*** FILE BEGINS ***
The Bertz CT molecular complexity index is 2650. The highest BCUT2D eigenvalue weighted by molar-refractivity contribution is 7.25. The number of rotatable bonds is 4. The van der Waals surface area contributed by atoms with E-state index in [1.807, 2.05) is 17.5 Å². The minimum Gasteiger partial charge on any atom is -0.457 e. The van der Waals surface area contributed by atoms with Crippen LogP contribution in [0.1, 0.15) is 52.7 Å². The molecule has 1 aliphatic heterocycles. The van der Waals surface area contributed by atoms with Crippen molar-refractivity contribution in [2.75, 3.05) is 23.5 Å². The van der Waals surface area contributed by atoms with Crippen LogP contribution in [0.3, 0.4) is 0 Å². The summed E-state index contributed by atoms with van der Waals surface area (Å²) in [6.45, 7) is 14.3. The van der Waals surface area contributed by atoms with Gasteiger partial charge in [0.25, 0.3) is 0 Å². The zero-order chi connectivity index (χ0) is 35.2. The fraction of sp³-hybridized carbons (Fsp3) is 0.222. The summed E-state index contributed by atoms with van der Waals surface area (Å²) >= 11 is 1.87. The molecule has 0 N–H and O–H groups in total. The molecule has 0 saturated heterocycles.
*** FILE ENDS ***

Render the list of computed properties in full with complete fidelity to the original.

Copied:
The Bertz CT molecular complexity index is 2650. The highest BCUT2D eigenvalue weighted by molar-refractivity contribution is 7.25. The number of rotatable bonds is 4. The van der Waals surface area contributed by atoms with E-state index in [1.807, 2.05) is 17.5 Å². The minimum Gasteiger partial charge on any atom is -0.457 e. The van der Waals surface area contributed by atoms with Crippen LogP contribution in [0.1, 0.15) is 52.7 Å². The molecule has 1 aliphatic heterocycles. The van der Waals surface area contributed by atoms with Crippen molar-refractivity contribution in [2.75, 3.05) is 23.5 Å². The van der Waals surface area contributed by atoms with Crippen LogP contribution in [0.3, 0.4) is 0 Å². The summed E-state index contributed by atoms with van der Waals surface area (Å²) in [6.45, 7) is 14.3. The van der Waals surface area contributed by atoms with Gasteiger partial charge in [0.25, 0.3) is 0 Å². The zero-order chi connectivity index (χ0) is 35.2. The fraction of sp³-hybridized carbons (Fsp3) is 0.222. The summed E-state index contributed by atoms with van der Waals surface area (Å²) >= 11 is 1.87. The molecule has 0 N–H and O–H groups in total. The molecule has 0 saturated heterocycles.